In today’s Blog, we will be taking a look at the new developments made in Australian Immigration.
Bridging visas are one of the most confusing elements of Australia’s migration system. This is because of their purpose and nature. While there are many kinds and reasons to have a bridging visa, their inherent purpose is to provide a non-citizen with lawful status in Australia unless something happens, such as a judgement on their visa application or they leave Australia.
Some visa candidates are troubled by how bridging visas function and when they can, should or must apply for one. As bridging visas are not substantive, more than one can be held simultaneously, but they will not be in effect until any substantive visa ceases. Bridging visas suspend if the holder is outside Australia when it is activated or they leave Australia unless they hold a Bridging B visa, which must be applied for and awarded while in Australia. Bridging visa applications cannot be submitted or authorised if the candidate is overseas.
Most bridging visas are awarded automatically when a substantive visa is legitimately filed while the candidate is in Australia and the visa applied for is one that can be granted while they are in Australia. This is why there is not just one bridging visa application form but many: the application form for a substantive visa is also the application form for a bridging visa if the applicant is in Australia. A quick view of the instrument that establishes how a legitimate bridging visa application is made lists the different application forms, most of which are for substantive visa applications. Which bridging visa is given, as these forms are copied for Bridging visas A, C, and E, is based on the visa status of the holder at the time of applying.
In some cases, such as needing to travel or to apply to vary the conditions on a bridging visa to be allowed to work, a separate bridging visa application must be made. For the three most common bridging visas, subclass 010 – Bridging visa A, subclass 020 – Bridging visa B, and subclass 030 – Bridging visa C, posted paper applications from 1 August 2022 will not be valid.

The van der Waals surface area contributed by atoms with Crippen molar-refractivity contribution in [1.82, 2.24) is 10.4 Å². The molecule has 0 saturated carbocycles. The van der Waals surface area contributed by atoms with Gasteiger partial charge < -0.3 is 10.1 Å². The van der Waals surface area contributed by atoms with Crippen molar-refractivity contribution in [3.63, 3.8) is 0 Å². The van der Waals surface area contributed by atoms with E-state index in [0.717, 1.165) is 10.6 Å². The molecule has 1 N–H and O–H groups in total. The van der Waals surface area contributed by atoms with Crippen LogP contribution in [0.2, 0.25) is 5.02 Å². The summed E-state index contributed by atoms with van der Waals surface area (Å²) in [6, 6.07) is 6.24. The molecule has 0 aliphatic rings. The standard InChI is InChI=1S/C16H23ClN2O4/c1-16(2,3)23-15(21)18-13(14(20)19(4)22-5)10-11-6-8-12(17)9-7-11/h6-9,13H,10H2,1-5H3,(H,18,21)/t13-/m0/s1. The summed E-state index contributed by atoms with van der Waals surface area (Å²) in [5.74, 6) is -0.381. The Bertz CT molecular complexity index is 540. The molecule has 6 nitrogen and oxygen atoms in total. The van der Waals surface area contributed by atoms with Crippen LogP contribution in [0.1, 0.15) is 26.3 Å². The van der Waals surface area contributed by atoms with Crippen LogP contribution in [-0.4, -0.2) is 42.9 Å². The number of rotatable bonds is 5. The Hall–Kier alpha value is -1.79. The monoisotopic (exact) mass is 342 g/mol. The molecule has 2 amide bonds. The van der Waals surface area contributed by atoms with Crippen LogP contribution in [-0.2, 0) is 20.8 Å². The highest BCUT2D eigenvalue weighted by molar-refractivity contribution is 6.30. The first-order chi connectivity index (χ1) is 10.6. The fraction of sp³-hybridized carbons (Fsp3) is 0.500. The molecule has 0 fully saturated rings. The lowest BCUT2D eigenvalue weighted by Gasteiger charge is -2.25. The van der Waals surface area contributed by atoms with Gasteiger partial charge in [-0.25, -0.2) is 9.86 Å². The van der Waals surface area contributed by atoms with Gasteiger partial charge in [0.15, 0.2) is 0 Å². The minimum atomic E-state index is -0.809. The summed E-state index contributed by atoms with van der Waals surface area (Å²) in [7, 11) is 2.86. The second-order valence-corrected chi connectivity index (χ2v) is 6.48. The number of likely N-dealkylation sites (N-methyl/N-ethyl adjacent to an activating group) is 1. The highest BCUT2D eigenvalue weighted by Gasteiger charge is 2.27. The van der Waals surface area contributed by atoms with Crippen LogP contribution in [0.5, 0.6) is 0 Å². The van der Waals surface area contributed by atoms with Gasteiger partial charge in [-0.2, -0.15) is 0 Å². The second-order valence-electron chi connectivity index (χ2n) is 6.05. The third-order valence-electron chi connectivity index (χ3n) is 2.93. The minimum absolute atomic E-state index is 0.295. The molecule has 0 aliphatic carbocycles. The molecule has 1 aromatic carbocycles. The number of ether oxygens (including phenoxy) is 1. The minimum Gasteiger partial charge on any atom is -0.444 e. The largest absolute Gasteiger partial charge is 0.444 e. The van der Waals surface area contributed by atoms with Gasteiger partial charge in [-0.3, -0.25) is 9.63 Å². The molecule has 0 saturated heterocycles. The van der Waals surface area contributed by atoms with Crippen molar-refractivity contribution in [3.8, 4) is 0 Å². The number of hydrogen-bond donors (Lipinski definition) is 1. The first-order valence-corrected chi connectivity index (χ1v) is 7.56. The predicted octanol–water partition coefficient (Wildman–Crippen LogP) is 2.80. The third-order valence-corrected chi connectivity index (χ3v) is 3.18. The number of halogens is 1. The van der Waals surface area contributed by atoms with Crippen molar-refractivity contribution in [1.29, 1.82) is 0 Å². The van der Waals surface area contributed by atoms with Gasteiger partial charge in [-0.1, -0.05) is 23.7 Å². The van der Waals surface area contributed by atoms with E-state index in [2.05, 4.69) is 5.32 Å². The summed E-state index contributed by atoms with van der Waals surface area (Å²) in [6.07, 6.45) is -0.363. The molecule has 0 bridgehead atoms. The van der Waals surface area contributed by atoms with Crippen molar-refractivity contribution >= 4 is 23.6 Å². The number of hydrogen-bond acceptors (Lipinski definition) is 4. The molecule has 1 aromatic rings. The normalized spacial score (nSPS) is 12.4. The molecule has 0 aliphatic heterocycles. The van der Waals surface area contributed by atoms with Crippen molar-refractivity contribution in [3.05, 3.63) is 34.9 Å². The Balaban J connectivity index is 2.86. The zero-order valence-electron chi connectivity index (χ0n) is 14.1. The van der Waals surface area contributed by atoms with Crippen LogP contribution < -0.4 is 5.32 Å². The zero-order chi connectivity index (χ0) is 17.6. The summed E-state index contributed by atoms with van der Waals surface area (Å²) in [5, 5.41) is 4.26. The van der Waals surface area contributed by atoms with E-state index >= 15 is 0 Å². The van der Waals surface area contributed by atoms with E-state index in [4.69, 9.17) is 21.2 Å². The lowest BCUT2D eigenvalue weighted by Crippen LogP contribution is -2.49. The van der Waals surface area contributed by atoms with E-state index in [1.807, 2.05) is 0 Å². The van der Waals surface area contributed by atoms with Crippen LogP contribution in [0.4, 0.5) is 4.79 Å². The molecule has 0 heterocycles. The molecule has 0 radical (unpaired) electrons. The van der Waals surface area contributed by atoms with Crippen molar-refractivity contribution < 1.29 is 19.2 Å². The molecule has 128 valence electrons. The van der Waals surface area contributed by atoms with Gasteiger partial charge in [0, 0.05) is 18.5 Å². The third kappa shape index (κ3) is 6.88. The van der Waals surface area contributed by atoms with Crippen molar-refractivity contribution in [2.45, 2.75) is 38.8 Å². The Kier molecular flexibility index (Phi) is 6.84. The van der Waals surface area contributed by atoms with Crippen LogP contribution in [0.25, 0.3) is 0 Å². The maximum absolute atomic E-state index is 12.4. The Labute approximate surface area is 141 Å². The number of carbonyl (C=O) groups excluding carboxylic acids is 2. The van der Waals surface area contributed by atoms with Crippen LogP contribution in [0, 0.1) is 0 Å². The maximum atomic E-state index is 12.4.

Instead, these bridging visa applications must be made either through ImmiAccount in the appropriate substantive visa application, which has persisted since 1 July 2016, or if the substantive visa application was refused and the holder has applied for a review, at the Administrative Appeals Tribunal (AAT) or via the federal court system, then an application must be filed through the webform on the Department of Home Affairs website.
The paper forms – ‘Form 1005 for Bridging visa As and Cs, and Form 1006 for Bridging visa Bs’, are still needed. They should be completed and attached to the web form, and as there is a visa application cost for Bridging visa Bs, these should be paid through ImmiAccount. Moreover, paper forms can be used and emailed to an allocated email address only if, for some reason, an application cannot be made through the ImmiAccount or the webform and prior permission has been given.
This is an appreciated change from the need to post paper applications. Mistakes such as posting to the wrong address or possibly handling errors in transit or one receipt are eradicated, providing greater certainty that a valid application is made.
The other significant bridging visa that, along with the previously mentioned, comprises around 99.98 per cent of all bridging visa holders, the subclass 050 – Bridging visa E, has already moved to ImmiAccount.
This is the end of today’s blog update. We hope you found this blog useful. Please don’t forget to support us by subscribing to our newsletter and sharing this blog with your friends and family on Facebook, Whatsapp, and Twitter.
- Expats Give Their Verdict On Australia
- Australia To Prioritize PR Applications To Fight The Backlog
- Australia’s Faster Visa Processing To Clear Backlogs
- Australian Government Proposes Visa Numbers For 2022 – 2023